The here and now... and what and why

Complacency is a trap. At least that’s what I was thinking when I up and left the comfort of a Yankee prep school gig, where I taught music, amongst other things, for 28 years. There was also that life long career as a composer, musician and artist.

First, it was a year in St. Thomas, USVI, working as a reporter and shooting photography and then, a year in San Agustin Etla, Oaxaca, Mexico.
Time passed.
More time passed and a year back in the Athens of America followed by a hasty return to Oaxaca where it is all happening.
A couple of years in San Sebastian Etla and now, just down the road in San Pablo Etla. Life is good.

Click on an image to see it larger.
For additional photography please visit my flickr page.
You can find my music on Jango (World & latin - Worldbeat) and at iTunes and most online stores.
¡Soy consciente de todas las tradiciones del Internet!
If you are coming to Oaxaca, please contact me for tours or advice.

Santo Domingo

Santo Domingo
The view from Corazon del Pueblo

The hereafter re me

My photo
Oaxaca, Oaxaca, Mexico
Musician, photographer, videographer, reporter, ex-officio teacher, now attempting to be a world traveler

Sunday, April 28, 2013

Return to Yanhuitlan

Yanhuitlan remains one of my favorite places to visit because, not only is it such a stunning setting, the church and monastery so massive, but the site is an encapsulation of so many aspects of Mexican history.  It is in the Mixteca region, about an hour's drive north of Oaxaca.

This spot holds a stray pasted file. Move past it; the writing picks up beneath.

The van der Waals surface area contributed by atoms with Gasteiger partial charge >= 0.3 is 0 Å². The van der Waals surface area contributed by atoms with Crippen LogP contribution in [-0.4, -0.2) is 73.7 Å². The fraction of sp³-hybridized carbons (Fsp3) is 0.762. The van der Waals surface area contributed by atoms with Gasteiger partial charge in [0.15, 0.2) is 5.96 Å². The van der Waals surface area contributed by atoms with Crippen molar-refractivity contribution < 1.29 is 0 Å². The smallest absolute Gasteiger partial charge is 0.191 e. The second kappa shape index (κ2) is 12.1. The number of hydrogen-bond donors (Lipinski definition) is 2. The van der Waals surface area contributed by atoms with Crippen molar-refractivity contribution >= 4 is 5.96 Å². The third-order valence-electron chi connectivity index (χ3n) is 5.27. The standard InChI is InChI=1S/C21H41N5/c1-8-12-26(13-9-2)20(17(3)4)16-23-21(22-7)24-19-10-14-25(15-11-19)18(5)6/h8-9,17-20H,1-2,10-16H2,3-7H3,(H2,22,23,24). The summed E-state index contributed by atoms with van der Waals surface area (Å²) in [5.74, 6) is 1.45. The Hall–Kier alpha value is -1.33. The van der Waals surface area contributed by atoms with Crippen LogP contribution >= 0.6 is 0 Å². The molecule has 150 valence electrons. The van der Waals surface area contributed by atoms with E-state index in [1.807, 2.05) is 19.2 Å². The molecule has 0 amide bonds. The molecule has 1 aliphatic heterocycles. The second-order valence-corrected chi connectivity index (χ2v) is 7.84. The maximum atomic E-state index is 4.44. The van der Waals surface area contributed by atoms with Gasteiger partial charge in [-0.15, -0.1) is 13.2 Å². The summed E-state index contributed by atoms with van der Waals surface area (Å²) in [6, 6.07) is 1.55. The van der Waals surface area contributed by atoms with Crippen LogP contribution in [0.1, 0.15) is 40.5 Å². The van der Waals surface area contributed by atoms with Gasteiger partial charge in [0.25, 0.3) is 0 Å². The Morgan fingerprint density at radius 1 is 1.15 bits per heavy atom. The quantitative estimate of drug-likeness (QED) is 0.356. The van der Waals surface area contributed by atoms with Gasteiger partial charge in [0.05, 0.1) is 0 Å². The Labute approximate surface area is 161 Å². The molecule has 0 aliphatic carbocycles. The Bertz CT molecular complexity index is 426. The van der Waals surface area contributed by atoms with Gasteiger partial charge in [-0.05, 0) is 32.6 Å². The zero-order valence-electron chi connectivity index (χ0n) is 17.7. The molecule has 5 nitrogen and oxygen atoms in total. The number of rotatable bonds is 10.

Long story short:  100,000 Mixtecs lived there when the Spanish showed up in in the early 1500's.  The Dominicans decided to build a church and to convert everyone to Catholicism.  They designed the village surrounding the church and built an aqueduct.  A good plan.  Unfortunately, they also brought diseases that effectively wiped out the population with fifty years with a 95 percent kill rate.  No need for a large church after that, but construction continued through the centuries and it survived various battles during the revolutions. The restoration has been ongoing for several years now as the government pushes the Ruta Domincana.

I remember the first time we went there when work on the interior of the church had barely begun.  There were birds living in the huge dust filled space.  It was dark and dirty and magical.  Now, it is bright and white and I think it has lost a little of its magic, because so much of the patina is gone and the floors and walls are too perfect.  However, the before, during and after shots are pretty dramatic.
 That little white rectangle is spixl, just to give you an idea of how big the place is.
 That's me in the flying buttress.
 The finished front facade.
 What a ceiling!  At least twenty five meters up there.
 Some of the lost patina.  One of the original doors.
First they cut the stone, in this case a channel for rain,  and then, somehow, got it all the way up to the roof..... without any machines.
 Beautiful moorish ceiling at the entrance.
 With scaffolding
 And without
I need to go back to get some shots I missed.... like I need a excuse to return to one of my favorite places.

No comments: